I have.  Real MBP is rare, more usually it's an anxiety disorder and/or pos-part. depression but you never know.  Her health information is protected by HIPAA (the health information privacy act), so it would be unethical for a physician to discuss the case with you. If you feel strongly enough that something weird is going on, then you should talk to her closest relatives about it.  You might also say to the doctor, "Hey, I know about HIPAA, but I just want to say this and you needn't respond," and then launch into your thing.  Be brief and concrete and objective and don't use "I feel" language. 

Oh I don't expect the doctor to tell me anything. I just wanted to give him a heads up. I have a feeling he might suspect something is amiss with her and I wanted him to know that some of her family thinks so to (and I wanted to be specific about exactly what is wrong.) She's actually a really close relative so it doesn't get much closer than me or her mom and I don't think her mom wants to admit how off she is.

There's been much more than what I've mentioned. The autism thing yesterday was my last straw with her. When I told her flat out in front of a couple other relatives, "There is no way anyone can diagnose autism in 5 minutes and besides, he doesn't have autism and let me tell you why..." she just had this look of total irritation with me. Like, I took the wind out of her sails and she couldn't wait for me to leave so she could resurrect her story. A normal person would be relieved to be told in a matter of fact way that their kid is fine. If she didn't already have a long history of compulsive lying, exaggerating her own illnesses, faking seizures and demanding unnecessary surgeries (all for what appears to be attention,) I might just write her off as nervous or a hypochondriac.

Thank you for the input. I'll probably contact her pediatrician on Monday.







Munchausen-by-proxy - frerejacques - 01-24-2009

Paloma Wrote:
frerejacques Wrote:
Paloma Wrote:It's fairly rare but does anyone have any experience dealing with someone with this?

I'm pretty sure a relative of mine is showing this behavior pattern. She's always been an attention seeker and before she had a baby, she always claimed to have a variety of bogus illnesses and had been successful in getting bogus surgeries she didn't need. Now that she has a child of her own, her illnesses have dropped off the radar but every time I talk to her, she claims that the doctors think that her son has all these things wrong with him. He doesn't. She tried to tell me that the new "speech therapist" thinks he is autistic. This kid is in no way autistic (nor does he have speech problems) and there is no way that this lady could make a diagnosis like that within 5 minutes of meeting him. I told her this and she seemed mad at me for it. I know she's making the whole thing up and I'm worried that it will escalate into her actually doing something to her son sometime in the future. I'm not alone in my fear.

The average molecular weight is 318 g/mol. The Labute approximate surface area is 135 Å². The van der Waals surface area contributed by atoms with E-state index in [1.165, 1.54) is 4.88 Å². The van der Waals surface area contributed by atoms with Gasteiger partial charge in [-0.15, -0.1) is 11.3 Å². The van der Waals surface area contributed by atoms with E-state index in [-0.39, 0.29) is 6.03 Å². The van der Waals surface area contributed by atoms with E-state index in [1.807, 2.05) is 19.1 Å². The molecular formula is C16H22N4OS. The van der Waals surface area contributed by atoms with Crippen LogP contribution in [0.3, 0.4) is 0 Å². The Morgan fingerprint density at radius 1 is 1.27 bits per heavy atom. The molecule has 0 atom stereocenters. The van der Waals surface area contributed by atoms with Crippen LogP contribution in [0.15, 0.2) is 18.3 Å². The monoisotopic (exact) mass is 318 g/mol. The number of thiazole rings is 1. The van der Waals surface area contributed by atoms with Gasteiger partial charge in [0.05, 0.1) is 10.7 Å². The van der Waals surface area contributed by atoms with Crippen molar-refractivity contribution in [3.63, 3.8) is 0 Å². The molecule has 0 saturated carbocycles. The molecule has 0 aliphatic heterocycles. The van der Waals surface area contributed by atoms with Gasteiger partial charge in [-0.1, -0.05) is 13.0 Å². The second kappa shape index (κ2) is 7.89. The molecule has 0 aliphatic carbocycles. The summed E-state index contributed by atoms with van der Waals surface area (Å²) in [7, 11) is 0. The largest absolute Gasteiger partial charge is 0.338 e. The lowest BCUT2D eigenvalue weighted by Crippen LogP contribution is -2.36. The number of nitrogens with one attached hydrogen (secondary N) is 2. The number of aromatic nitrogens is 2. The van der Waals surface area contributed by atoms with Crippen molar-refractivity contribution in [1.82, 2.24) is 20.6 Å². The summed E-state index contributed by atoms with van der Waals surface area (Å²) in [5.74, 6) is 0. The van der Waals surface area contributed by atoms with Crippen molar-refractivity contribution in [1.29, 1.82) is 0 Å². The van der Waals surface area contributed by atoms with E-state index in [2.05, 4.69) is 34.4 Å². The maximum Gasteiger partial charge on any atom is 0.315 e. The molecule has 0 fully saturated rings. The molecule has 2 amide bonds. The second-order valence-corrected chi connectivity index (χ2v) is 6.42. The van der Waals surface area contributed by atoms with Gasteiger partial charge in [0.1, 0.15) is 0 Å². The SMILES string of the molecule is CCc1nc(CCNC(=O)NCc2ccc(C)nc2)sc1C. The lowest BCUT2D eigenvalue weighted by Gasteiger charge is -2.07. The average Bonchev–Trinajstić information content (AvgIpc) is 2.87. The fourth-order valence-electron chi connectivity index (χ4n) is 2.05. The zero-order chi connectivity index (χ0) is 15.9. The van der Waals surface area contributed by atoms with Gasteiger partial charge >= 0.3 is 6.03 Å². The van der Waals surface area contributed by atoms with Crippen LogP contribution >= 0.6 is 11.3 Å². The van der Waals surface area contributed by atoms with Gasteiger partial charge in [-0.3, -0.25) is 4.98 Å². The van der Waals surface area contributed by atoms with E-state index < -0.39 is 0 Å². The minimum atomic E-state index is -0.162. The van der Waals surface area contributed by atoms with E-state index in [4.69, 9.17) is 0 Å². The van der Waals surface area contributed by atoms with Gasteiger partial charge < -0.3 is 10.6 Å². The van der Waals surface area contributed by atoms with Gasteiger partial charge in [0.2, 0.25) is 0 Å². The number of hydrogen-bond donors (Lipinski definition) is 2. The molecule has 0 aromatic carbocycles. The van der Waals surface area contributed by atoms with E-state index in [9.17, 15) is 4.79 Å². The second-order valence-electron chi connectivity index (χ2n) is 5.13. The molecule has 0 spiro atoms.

I have a feeling that her son's pediatrician is on to her or is at least keeping an eye out (She told me that at his last visit, the pediatrician recommended therapy for her. How many pediatricians tell the parent something like that?) I don't want to call the authorities because she hasn't actually physically harmed her son but I don't know if there is someone else I can contact. My mom and I actually know her pediatrician very well and I'm wondering if he would be the best person to contact directly.

I have.  Real MBP is rare, more usually it's an anxiety disorder and/or pos-part. depression but you never know.  Her health information is protected by HIPAA (the health information privacy act), so it would be unethical for a physician to discuss the case with you. If you feel strongly enough that something weird is going on, then you should talk to her closest relatives about it.  You might also say to the doctor, "Hey, I know about HIPAA, but I just want to say this and you needn't respond," and then launch into your thing.  Be brief and concrete and objective and don't use "I feel" language. 

Oh I don't expect the doctor to tell me anything. I just wanted to give him a heads up. I have a feeling he might suspect something is amiss with her and I wanted him to know that some of her family thinks so to (and I wanted to be specific about exactly what is wrong.) She's actually a really close relative so it doesn't get much closer than me or her mom and I don't think her mom wants to admit how off she is.

There's been much more than what I've mentioned. The autism thing yesterday was my last straw with her. When I told her flat out in front of a couple other relatives, "There is no way anyone can diagnose autism in 5 minutes and besides, he doesn't have autism and let me tell you why..." she just had this look of total irritation with me. Like, I took the wind out of her sails and she couldn't wait for me to leave so she could resurrect her story. A normal person would be relieved to be told in a matter of fact way that their kid is fine. If she didn't already have a long history of compulsive lying, exaggerating her own illnesses, faking seizures and demanding unnecessary surgeries (all for what appears to be attention,) I might just write her off as nervous or a hypochondriac.

Thank you for the input. I'll probably contact her pediatrician on Monday.
  

Tell the pediatrician that she has a history of malingering, definitely.   Monday is probably a good idea.  After the doctor intervenes, she may change pediatricians.  Please watch out for that and prepare to act accordingly.  Like you need this right now, huh?  I'll pray for you.